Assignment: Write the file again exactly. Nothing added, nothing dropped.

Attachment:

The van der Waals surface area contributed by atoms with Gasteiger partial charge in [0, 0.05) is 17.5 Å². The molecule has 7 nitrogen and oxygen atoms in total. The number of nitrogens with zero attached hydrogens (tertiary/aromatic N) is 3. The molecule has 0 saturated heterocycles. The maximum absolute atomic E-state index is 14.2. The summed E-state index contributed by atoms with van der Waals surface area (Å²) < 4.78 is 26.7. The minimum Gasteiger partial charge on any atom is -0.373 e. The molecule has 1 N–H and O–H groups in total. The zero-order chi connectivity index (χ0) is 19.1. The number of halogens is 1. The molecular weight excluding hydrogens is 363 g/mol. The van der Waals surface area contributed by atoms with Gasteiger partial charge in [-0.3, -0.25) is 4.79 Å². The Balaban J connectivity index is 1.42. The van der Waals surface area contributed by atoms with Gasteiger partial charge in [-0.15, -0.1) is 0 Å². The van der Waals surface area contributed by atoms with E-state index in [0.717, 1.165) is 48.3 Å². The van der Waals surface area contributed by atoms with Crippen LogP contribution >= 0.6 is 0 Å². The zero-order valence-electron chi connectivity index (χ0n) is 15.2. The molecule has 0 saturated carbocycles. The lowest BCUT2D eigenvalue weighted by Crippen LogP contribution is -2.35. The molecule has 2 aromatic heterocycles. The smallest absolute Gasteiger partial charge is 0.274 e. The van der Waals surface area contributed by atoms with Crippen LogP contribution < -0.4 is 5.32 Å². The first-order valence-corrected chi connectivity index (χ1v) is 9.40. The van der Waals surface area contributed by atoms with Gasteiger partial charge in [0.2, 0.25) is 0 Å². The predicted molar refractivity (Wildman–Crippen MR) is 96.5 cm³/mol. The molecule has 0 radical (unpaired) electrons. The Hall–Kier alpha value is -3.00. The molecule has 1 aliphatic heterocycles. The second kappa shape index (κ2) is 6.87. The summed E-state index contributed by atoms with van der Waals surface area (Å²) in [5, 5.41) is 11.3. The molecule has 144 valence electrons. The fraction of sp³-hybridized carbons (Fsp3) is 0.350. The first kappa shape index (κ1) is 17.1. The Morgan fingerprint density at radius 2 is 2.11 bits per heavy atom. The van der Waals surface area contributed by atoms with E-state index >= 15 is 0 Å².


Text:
The van der Waals surface area contributed by atoms with Gasteiger partial charge in [0, 0.05) is 17.5 Å². The molecule has 7 nitrogen and oxygen atoms in total. The number of nitrogens with zero attached hydrogens (tertiary/aromatic N) is 3. The molecule has 0 saturated heterocycles. The maximum absolute atomic E-state index is 14.2. The summed E-state index contributed by atoms with van der Waals surface area (Å²) < 4.78 is 26.7. The minimum Gasteiger partial charge on any atom is -0.373 e. The molecule has 1 N–H and O–H groups in total. The zero-order chi connectivity index (χ0) is 19.1. The number of halogens is 1. The molecular weight excluding hydrogens is 363 g/mol. The van der Waals surface area contributed by atoms with Gasteiger partial charge in [-0.3, -0.25) is 4.79 Å². The Balaban J connectivity index is 1.42. The van der Waals surface area contributed by atoms with Gasteiger partial charge in [-0.15, -0.1) is 0 Å². The van der Waals surface area contributed by atoms with E-state index in [0.717, 1.165) is 48.3 Å². The van der Waals surface area contributed by atoms with Crippen LogP contribution >= 0.6 is 0 Å². The zero-order valence-electron chi connectivity index (χ0n) is 15.2. The molecule has 0 saturated carbocycles. The lowest BCUT2D eigenvalue weighted by Crippen LogP contribution is -2.35. The molecule has 2 aromatic heterocycles. The smallest absolute Gasteiger partial charge is 0.274 e. The van der Waals surface area contributed by atoms with Crippen LogP contribution < -0.4 is 5.32 Å². The first-order valence-corrected chi connectivity index (χ1v) is 9.40. The van der Waals surface area contributed by atoms with Gasteiger partial charge in [0.2, 0.25) is 0 Å². The predicted molar refractivity (Wildman–Crippen MR) is 96.5 cm³/mol. The molecule has 0 radical (unpaired) electrons. The Hall–Kier alpha value is -3.00. The molecule has 1 aliphatic heterocycles. The second kappa shape index (κ2) is 6.87. The summed E-state index contributed by atoms with van der Waals surface area (Å²) in [5, 5.41) is 11.3. The molecule has 144 valence electrons. The fraction of sp³-hybridized carbons (Fsp3) is 0.350. The first kappa shape index (κ1) is 17.1. The Morgan fingerprint density at radius 2 is 2.11 bits per heavy atom. The van der Waals surface area contributed by atoms with E-state index >= 15 is 0 Å².